NEW YORK, NY — As families and school districts struggle with whether to send children back to the classroom, people are looking to whatever available data they can find to help inform their last-minute decisions. One of the reports to garner attention this week was from the American Academy of Pediatrics and the Children's Hospital Association that showed a 40 percent increase in child coronavirus cases nationwide during the last two weeks of July.
Child cases made up a lower percentage of a state's total in only four states and New York City as of July 30. Overall, children made up about 9 percent of all cases in the country as of the end of July, with a rate of 447 per 100,000 children.
While the total cumulative number of COVID-19 cases in children climbed to 338,982, nearly 100,000 kids tested positive from July 16 to July 30.
Additionally, children made up between 3 percent and 11 percent of total state tests, and between about 4 percent and 18 percent of children tested came back positive.
Twenty states and New York City reported seeing hospitalization rates in children. Children accounted for between 0.6 percent and about 4 percent of reported COVID-19 hospitalizations, according to the report. Between 0.6 percent and about 9 percent of all child coronavirus cases resulted in hospitalization.
Forty-four states and New York City reported data on child deaths. In those areas, kids accounted for between 0 percent and 0.8 percent of all COVID-19 deaths, with 20 reporting no child deaths. In states reporting, between 0 percent and 0.3 percent of all child COVID-19 cases resulted in death
According to the report, state-level reports are the best publicly available data on COVID-19 cases in children.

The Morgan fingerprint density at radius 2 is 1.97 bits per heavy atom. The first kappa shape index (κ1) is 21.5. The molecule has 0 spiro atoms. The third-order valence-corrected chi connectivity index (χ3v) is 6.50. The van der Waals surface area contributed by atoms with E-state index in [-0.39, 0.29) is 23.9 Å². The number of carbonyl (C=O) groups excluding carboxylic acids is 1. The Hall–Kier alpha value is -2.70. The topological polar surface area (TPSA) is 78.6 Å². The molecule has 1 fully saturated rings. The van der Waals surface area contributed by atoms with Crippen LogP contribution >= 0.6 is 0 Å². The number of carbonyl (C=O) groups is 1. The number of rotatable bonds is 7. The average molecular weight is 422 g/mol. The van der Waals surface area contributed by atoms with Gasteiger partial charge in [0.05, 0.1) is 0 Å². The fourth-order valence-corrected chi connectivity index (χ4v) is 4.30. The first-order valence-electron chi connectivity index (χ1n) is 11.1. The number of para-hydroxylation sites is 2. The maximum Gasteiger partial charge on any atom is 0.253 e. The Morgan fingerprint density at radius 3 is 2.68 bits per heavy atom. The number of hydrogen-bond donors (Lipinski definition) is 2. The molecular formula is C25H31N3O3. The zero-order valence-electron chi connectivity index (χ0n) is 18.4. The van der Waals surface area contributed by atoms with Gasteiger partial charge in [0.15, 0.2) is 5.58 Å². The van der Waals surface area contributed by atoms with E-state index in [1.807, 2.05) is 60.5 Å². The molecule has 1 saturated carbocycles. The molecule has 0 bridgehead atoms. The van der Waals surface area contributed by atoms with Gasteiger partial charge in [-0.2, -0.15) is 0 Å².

All but one state provided age distributions of reported COVID-19 cases, with 44 also providing age distribution of deaths. Twenty states provided age distribution of hospitalizations, and eight gave age distributions for testing.
While parents, teachers and students in states such as Massachusetts and New Jersey can focus on their state's child coronavirus situation, New Yorkers cannot.
New York is the only state that did not provide an age distribution of cases statewide, though New York City did. Texas, it should be noted, provided an age distribution for just 8 percent of its cases.
The state's website said 1 percent of New Yorkers who were hospitalized for COVID-19 were under 20 years old. It's still not known what sort of long-term complications children can get as a result from COVID-19.
When Patch requested the age breakdown of cases statewide from the state Department of Health, the health department's press office said such information is not publicly available.
“The New York State Department of Health is working to accommodate requests for information regarding all aspects of our wide-ranging response,” the office wrote in an email Wednesday.
Publicly available data included numbers on a childhood inflammatory disease related to COVID-19, as well as the state's coronavirus tracker.
The state Department of Health is investigating 246 reported cases and 2 deaths in children — predominantly school-aged — who experienced symptoms similar to Kawasaki disease and toxic shock-like syndrome. Of the children who showed symptoms, 94 percent tested positive for COVID-19.
Age of Cases (as of Monday)
Under 1 year: 7 percent1-4: 26 percent5-9: 28 percent10-14: 23 percent15-19: 13 percent20-21: 2 percent
Cases by Race (updated Monday)
White: 22 percentBlack: 31 percentOther: 19 percentAsian: 3 percentUnknown: 24 percent
Cases by Ethnicity
Not Hispanic: 45 percentHispanic/Latino: 34 percentUnknown: 21 percent
The national report comes at the 11th hour for New York school districts, which must submit finals plans for returning to learning by the end of the week.
While parents in New York are giving feedback on plans, the New York State United Teachers union recently passed a resolution demanding what it called a “responsible plan” for reopening schools.
“While the value of in-person instruction is undeniable, the safety and wellbeing of students and staff are paramount,” the union said. “Schools must be safe havens for students; we must not allow them to become environments that foster the spread of the COVID-19 virus.”